This entry was written on Sunday, July 25.
I begin my Sunday at church. This is not exactly a tradition in my family. Let me explain:
In the spring of 2003, while the world was focused on the invasion of Iraq, Castro launched a vicious crackdown on dissidents and independent journalists, throwing 75 of them in jail. (There is only one kind of legal media in Cuba—state-controlled.) The dissidents and journalists were found guilty of having violated Law 88, a kind of catch-all antisubversion clause that the government can invoke at will. The dissidents and journalists, none of whom had done anything more than express their opinions, were sentenced, on average, to 20 years in jail. One result, as Reporters Without Borders puts it, is the “world’s largest prison for journalists.”
Every Sunday, the wives of many of those imprisoned gather at the Santa Rita de Casia Church, in Havana’s posh Miramar district. They dress in white, and after Mass is finished, gather and walk around the block. No bullhorns, no chants, no speeches. They call themselves Damas de Blanco— Ladies in White.
The Mass itself is uneventful. When the Ladies started coming to this church a few months ago, the priests got concerned and asked them not to protest inside. I’m sitting next to a Cuban journalist I have become friends with, A., so I ask her: If the priests are antsy about the Ladies, why did the group choose this church? “Because the saint represented in this church, Santa Rita,” she explains, “is the patron saint of lost causes.”
After services end, A. introduces me to the women. Each has a button on her blouse with a photo of her husband and the number of years to which he’s been sentenced. After their walk, we make our way to the home of Elizardo Sanchez, Cuba’s most well-known human-rights advocate (who was also involved in a bizarre scandal last year after the state released a video that purported to show that Sanchez was also a state spy). He’s not home. So we all sit on the porch as the women chat amongst themselves, in a sort of impromptu support group, and a few others shower me with details about their husbands’ situations.
Most of their husbands have been jailed in far-away provinces (even though there are closer jails available), and the wives are only allowed to visit once every three months. They are allowed to call once a week, but the state schedules the time-slot, and as it happens, the time scheduled is usually Sunday morning during Mass.
Alejandrina Garcia de la Rivas, begins talking about trying to visit her husband, Diosdado Gonzalez Marrero, who was sentenced to 20 years under Law 88. She had heard that he had been put in solitary confinement and wanted to find out how he was doing. “I stayed outside the prison for four days,” says Garcia. “They wouldn’t let me see him. Eventually a note came out: ‘I am in solitary confinement. But I am OK. Please, stop waiting and go home.’ So I went home.”
I go back to my apartment, out again, and then, after about three hours of searching, meet Claudia Marquez, one of the brightest young independent journalists in Cuba. We spend the afternoon chatting and walking around Old Havana. Marquez has written for Internet sites as well as De Cuba, an underground magazine published last year. (She’s also written op-eds for the Los Angeles Times and New York Times.) Then Marquez’s husband, Osvaldo Alfonso, a member of the political opposition, was arrested during the crackdown. During his trial, Alfonso apparently recanted his statements and asked Marquez to stop her work. He was sentenced to 18 years. Marquez kept working.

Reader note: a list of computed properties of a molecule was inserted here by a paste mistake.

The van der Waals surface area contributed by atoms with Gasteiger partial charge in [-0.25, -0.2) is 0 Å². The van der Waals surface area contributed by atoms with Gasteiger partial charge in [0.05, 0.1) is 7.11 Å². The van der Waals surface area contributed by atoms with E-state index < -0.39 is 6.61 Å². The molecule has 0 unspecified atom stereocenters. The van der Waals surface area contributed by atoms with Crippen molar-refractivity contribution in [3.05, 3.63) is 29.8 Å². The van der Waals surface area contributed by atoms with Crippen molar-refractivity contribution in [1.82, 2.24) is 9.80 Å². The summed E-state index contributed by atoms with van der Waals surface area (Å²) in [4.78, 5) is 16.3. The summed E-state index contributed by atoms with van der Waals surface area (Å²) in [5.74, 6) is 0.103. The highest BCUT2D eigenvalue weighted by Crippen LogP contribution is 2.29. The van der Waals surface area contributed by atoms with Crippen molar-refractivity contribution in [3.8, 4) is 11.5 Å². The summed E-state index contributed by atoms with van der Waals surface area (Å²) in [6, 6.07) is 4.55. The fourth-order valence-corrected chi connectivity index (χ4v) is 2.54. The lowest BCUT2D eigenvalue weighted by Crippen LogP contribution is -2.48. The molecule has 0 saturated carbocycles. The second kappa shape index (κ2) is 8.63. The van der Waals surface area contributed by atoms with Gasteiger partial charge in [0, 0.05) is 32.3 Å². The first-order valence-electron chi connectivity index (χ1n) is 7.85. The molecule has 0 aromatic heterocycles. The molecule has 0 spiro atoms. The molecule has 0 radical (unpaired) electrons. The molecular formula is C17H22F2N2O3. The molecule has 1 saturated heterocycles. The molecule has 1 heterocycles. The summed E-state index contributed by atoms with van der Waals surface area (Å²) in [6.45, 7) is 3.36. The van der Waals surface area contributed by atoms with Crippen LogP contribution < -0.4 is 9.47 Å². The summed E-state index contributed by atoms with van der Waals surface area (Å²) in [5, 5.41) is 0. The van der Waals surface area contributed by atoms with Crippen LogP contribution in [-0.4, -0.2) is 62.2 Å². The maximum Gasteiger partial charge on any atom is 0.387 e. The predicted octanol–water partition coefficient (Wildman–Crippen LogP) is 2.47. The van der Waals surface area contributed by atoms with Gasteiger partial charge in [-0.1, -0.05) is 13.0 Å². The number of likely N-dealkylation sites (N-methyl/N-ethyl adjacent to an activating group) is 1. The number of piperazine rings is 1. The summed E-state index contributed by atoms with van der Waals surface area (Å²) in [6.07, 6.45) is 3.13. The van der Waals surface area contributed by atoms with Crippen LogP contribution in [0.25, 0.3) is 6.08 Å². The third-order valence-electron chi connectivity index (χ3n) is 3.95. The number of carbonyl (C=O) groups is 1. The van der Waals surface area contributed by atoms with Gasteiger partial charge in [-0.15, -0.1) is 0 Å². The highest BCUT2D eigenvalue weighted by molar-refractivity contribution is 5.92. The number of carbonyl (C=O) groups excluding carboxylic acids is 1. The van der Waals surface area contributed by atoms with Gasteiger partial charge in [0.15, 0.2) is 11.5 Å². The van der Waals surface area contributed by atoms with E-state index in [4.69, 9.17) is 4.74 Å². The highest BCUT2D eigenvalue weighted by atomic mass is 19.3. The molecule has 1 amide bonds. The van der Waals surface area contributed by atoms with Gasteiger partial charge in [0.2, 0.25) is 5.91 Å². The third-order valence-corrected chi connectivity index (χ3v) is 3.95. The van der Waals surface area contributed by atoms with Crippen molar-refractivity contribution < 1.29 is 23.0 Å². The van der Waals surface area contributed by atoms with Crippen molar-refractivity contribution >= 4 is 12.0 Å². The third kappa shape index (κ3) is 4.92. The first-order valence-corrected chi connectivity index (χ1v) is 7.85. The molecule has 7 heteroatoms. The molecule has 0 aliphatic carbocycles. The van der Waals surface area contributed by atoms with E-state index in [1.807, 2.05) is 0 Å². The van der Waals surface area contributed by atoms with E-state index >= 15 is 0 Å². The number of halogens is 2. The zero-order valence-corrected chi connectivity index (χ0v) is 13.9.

“Many of the editors of De Cuba had been arrested,” she says. “So I tried to put out another edition. We had trouble accessing computers, printers, even copiers. But we did get an issue done.” Soon after, in October, state security hauled her in. “They told me I should stop with De Cuba and asked me if I wanted my 7-year-old son to grow up without parents.”
“The cost of continuing was too high,” says Marquez, who seems to be keeping a low profile and essentially biding her time until she gets a visa. “My husband wants me to leave the country. Even if he remains.” We talk about what the worst part of the situation is. “I feel isolated,” she says, “even from other Cubans. I always feel scared and they feel scared to spend time with me. My brother got a visa to leave for the U.S. One day, he was gone; he never told me. And I had friend who worked at the national library. She called me one day; after that they fired her. I felt responsible.”
At night, I head over to a small dinner party thrown by a few American businessmen who are working in Cuba; two of them are staying at the same B&B I am. One, a middle-aged Southern man I’ll call Tennessee, introduces me to his Cuban wife, L. She’s about 20, very attractive, and doesn’t speak English. Tennessee, it turns out, doesn’t speak Spanish.
I start chatting with L. and one of the businessmen’s Cuban girlfriends. “Look at the girls all interested in Eric,” says Tennessee. “It’s like a Woody Allen movie.”
Hours and much wine later—”We’re going to eat some erroz [sic],” Tennessee says at one point—the talk gets to the Cuban economy. Walk around downtown and there appears to be at least a smattering of private enterprise. There are multiple car rental companies, even seemingly competing fast food joints (El Rapido and Burgui). Some are run by one government ministry, others by another (for example, some car rental companies are overseen by the tourist department; others are overseen by the ministry of transportation), but in the end all the businesses are owned by the state. “It’s the Duff Beer economy,” says one expat. “It might all look different, but it’s all coming from the same spout.”